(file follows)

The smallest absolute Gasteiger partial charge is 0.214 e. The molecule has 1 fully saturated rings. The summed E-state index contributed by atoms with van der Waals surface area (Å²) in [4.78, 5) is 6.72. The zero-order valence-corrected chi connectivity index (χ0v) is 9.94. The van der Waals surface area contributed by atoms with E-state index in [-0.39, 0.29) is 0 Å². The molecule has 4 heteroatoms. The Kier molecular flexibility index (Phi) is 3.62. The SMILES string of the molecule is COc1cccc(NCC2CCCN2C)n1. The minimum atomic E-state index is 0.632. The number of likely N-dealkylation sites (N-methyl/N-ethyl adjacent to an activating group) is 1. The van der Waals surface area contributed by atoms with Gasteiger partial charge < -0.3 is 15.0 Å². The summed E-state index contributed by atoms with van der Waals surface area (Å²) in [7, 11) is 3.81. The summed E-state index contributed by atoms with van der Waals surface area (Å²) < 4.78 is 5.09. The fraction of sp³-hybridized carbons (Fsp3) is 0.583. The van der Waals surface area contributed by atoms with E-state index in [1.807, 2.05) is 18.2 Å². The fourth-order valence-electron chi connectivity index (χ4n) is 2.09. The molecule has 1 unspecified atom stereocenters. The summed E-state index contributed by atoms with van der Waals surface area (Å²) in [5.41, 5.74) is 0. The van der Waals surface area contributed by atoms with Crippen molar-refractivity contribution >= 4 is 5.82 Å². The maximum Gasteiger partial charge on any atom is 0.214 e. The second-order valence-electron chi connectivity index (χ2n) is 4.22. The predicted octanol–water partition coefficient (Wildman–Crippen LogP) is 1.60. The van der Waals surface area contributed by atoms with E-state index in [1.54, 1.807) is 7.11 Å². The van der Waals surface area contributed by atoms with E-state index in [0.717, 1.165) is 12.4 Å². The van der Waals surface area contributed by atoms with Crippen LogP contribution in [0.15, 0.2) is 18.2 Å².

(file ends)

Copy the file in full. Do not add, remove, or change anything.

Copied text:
The smallest absolute Gasteiger partial charge is 0.214 e. The molecule has 1 fully saturated rings. The summed E-state index contributed by atoms with van der Waals surface area (Å²) in [4.78, 5) is 6.72. The zero-order valence-corrected chi connectivity index (χ0v) is 9.94. The van der Waals surface area contributed by atoms with E-state index in [-0.39, 0.29) is 0 Å². The molecule has 4 heteroatoms. The Kier molecular flexibility index (Phi) is 3.62. The SMILES string of the molecule is COc1cccc(NCC2CCCN2C)n1. The minimum atomic E-state index is 0.632. The number of likely N-dealkylation sites (N-methyl/N-ethyl adjacent to an activating group) is 1. The van der Waals surface area contributed by atoms with Gasteiger partial charge < -0.3 is 15.0 Å². The summed E-state index contributed by atoms with van der Waals surface area (Å²) in [7, 11) is 3.81. The summed E-state index contributed by atoms with van der Waals surface area (Å²) < 4.78 is 5.09. The fraction of sp³-hybridized carbons (Fsp3) is 0.583. The van der Waals surface area contributed by atoms with E-state index in [1.807, 2.05) is 18.2 Å². The fourth-order valence-electron chi connectivity index (χ4n) is 2.09. The molecule has 1 unspecified atom stereocenters. The summed E-state index contributed by atoms with van der Waals surface area (Å²) in [5.41, 5.74) is 0. The van der Waals surface area contributed by atoms with Crippen molar-refractivity contribution >= 4 is 5.82 Å². The maximum Gasteiger partial charge on any atom is 0.214 e. The second-order valence-electron chi connectivity index (χ2n) is 4.22. The predicted octanol–water partition coefficient (Wildman–Crippen LogP) is 1.60. The van der Waals surface area contributed by atoms with E-state index in [1.54, 1.807) is 7.11 Å². The van der Waals surface area contributed by atoms with E-state index in [0.717, 1.165) is 12.4 Å². The van der Waals surface area contributed by atoms with Crippen LogP contribution in [0.15, 0.2) is 18.2 Å².